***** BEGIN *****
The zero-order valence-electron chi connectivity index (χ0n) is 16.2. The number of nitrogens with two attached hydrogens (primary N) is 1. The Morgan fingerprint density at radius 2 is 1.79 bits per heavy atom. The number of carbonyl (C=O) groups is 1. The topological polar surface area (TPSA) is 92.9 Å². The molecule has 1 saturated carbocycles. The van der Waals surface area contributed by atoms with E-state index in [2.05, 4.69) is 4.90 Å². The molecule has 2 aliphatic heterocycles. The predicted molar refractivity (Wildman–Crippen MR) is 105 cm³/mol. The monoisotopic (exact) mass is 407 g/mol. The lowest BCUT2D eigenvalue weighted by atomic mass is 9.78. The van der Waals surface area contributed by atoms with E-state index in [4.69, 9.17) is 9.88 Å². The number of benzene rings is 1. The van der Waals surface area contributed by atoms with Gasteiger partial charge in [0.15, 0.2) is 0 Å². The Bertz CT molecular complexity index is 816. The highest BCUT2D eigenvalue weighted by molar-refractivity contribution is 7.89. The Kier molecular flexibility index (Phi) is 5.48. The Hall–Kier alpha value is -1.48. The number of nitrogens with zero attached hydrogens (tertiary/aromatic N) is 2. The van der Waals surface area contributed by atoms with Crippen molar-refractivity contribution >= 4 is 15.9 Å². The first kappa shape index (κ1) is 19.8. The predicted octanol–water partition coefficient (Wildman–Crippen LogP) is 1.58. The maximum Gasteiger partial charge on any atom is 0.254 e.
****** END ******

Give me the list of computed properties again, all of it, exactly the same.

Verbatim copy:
The zero-order valence-electron chi connectivity index (χ0n) is 16.2. The number of nitrogens with two attached hydrogens (primary N) is 1. The Morgan fingerprint density at radius 2 is 1.79 bits per heavy atom. The number of carbonyl (C=O) groups is 1. The topological polar surface area (TPSA) is 92.9 Å². The molecule has 1 saturated carbocycles. The van der Waals surface area contributed by atoms with E-state index in [2.05, 4.69) is 4.90 Å². The molecule has 2 aliphatic heterocycles. The predicted molar refractivity (Wildman–Crippen MR) is 105 cm³/mol. The monoisotopic (exact) mass is 407 g/mol. The lowest BCUT2D eigenvalue weighted by atomic mass is 9.78. The van der Waals surface area contributed by atoms with E-state index in [4.69, 9.17) is 9.88 Å². The number of benzene rings is 1. The van der Waals surface area contributed by atoms with Gasteiger partial charge in [0.15, 0.2) is 0 Å². The Bertz CT molecular complexity index is 816. The highest BCUT2D eigenvalue weighted by molar-refractivity contribution is 7.89. The Kier molecular flexibility index (Phi) is 5.48. The Hall–Kier alpha value is -1.48. The number of nitrogens with zero attached hydrogens (tertiary/aromatic N) is 2. The van der Waals surface area contributed by atoms with Crippen molar-refractivity contribution >= 4 is 15.9 Å². The first kappa shape index (κ1) is 19.8. The predicted octanol–water partition coefficient (Wildman–Crippen LogP) is 1.58. The maximum Gasteiger partial charge on any atom is 0.254 e.